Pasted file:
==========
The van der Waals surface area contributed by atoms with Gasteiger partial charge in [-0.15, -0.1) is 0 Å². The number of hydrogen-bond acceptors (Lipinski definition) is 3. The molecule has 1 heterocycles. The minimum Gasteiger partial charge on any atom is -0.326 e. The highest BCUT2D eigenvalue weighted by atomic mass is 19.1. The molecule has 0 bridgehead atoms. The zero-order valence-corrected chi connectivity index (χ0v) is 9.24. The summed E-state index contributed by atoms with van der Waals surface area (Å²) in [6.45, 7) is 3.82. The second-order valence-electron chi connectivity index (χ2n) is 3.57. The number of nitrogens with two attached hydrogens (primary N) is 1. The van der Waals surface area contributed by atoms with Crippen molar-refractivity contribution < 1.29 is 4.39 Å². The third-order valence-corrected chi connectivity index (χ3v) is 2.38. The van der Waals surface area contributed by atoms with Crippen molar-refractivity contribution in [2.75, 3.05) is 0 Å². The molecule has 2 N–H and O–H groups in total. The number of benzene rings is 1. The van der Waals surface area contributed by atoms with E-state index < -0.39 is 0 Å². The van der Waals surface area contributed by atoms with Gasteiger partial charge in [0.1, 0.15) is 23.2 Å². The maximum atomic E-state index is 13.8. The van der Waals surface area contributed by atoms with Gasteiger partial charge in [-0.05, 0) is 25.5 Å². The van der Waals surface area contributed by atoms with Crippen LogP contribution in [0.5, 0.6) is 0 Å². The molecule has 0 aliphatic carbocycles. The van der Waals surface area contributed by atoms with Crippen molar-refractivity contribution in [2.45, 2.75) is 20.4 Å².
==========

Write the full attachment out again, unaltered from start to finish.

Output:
The van der Waals surface area contributed by atoms with Gasteiger partial charge in [-0.15, -0.1) is 0 Å². The number of hydrogen-bond acceptors (Lipinski definition) is 3. The molecule has 1 heterocycles. The minimum Gasteiger partial charge on any atom is -0.326 e. The highest BCUT2D eigenvalue weighted by atomic mass is 19.1. The molecule has 0 bridgehead atoms. The zero-order valence-corrected chi connectivity index (χ0v) is 9.24. The summed E-state index contributed by atoms with van der Waals surface area (Å²) in [6.45, 7) is 3.82. The second-order valence-electron chi connectivity index (χ2n) is 3.57. The number of nitrogens with two attached hydrogens (primary N) is 1. The van der Waals surface area contributed by atoms with Crippen molar-refractivity contribution < 1.29 is 4.39 Å². The third-order valence-corrected chi connectivity index (χ3v) is 2.38. The van der Waals surface area contributed by atoms with Crippen molar-refractivity contribution in [2.75, 3.05) is 0 Å². The molecule has 2 N–H and O–H groups in total. The number of benzene rings is 1. The van der Waals surface area contributed by atoms with E-state index < -0.39 is 0 Å². The van der Waals surface area contributed by atoms with Gasteiger partial charge in [0.1, 0.15) is 23.2 Å². The maximum atomic E-state index is 13.8. The van der Waals surface area contributed by atoms with Gasteiger partial charge in [-0.05, 0) is 25.5 Å². The van der Waals surface area contributed by atoms with Crippen LogP contribution in [0.5, 0.6) is 0 Å². The molecule has 0 aliphatic carbocycles. The van der Waals surface area contributed by atoms with Crippen molar-refractivity contribution in [2.45, 2.75) is 20.4 Å².